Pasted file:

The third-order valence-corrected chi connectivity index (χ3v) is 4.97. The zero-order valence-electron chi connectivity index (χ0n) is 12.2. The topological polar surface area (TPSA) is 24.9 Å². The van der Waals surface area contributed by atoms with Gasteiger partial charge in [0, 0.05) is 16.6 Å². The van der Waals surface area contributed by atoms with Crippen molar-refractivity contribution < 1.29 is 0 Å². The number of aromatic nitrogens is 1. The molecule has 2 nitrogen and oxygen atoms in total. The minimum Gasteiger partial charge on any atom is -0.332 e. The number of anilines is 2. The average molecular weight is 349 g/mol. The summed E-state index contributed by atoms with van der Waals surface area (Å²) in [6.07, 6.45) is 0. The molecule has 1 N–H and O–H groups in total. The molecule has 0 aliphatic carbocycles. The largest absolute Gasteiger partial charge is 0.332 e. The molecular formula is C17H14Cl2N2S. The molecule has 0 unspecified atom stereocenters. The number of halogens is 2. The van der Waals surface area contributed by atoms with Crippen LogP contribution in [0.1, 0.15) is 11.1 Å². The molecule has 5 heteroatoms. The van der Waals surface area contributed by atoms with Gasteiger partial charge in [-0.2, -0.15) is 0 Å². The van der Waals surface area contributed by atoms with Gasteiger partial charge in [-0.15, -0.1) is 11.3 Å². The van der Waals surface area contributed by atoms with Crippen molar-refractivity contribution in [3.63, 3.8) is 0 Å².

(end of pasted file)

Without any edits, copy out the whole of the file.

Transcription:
The third-order valence-corrected chi connectivity index (χ3v) is 4.97. The zero-order valence-electron chi connectivity index (χ0n) is 12.2. The topological polar surface area (TPSA) is 24.9 Å². The van der Waals surface area contributed by atoms with Gasteiger partial charge in [0, 0.05) is 16.6 Å². The van der Waals surface area contributed by atoms with Crippen molar-refractivity contribution < 1.29 is 0 Å². The number of aromatic nitrogens is 1. The molecule has 2 nitrogen and oxygen atoms in total. The minimum Gasteiger partial charge on any atom is -0.332 e. The number of anilines is 2. The average molecular weight is 349 g/mol. The summed E-state index contributed by atoms with van der Waals surface area (Å²) in [6.07, 6.45) is 0. The molecule has 1 N–H and O–H groups in total. The molecule has 0 aliphatic carbocycles. The largest absolute Gasteiger partial charge is 0.332 e. The molecular formula is C17H14Cl2N2S. The molecule has 0 unspecified atom stereocenters. The number of halogens is 2. The van der Waals surface area contributed by atoms with Crippen LogP contribution in [0.1, 0.15) is 11.1 Å². The molecule has 5 heteroatoms. The van der Waals surface area contributed by atoms with Gasteiger partial charge in [-0.2, -0.15) is 0 Å². The van der Waals surface area contributed by atoms with Gasteiger partial charge in [-0.15, -0.1) is 11.3 Å². The van der Waals surface area contributed by atoms with Crippen molar-refractivity contribution in [3.63, 3.8) is 0 Å².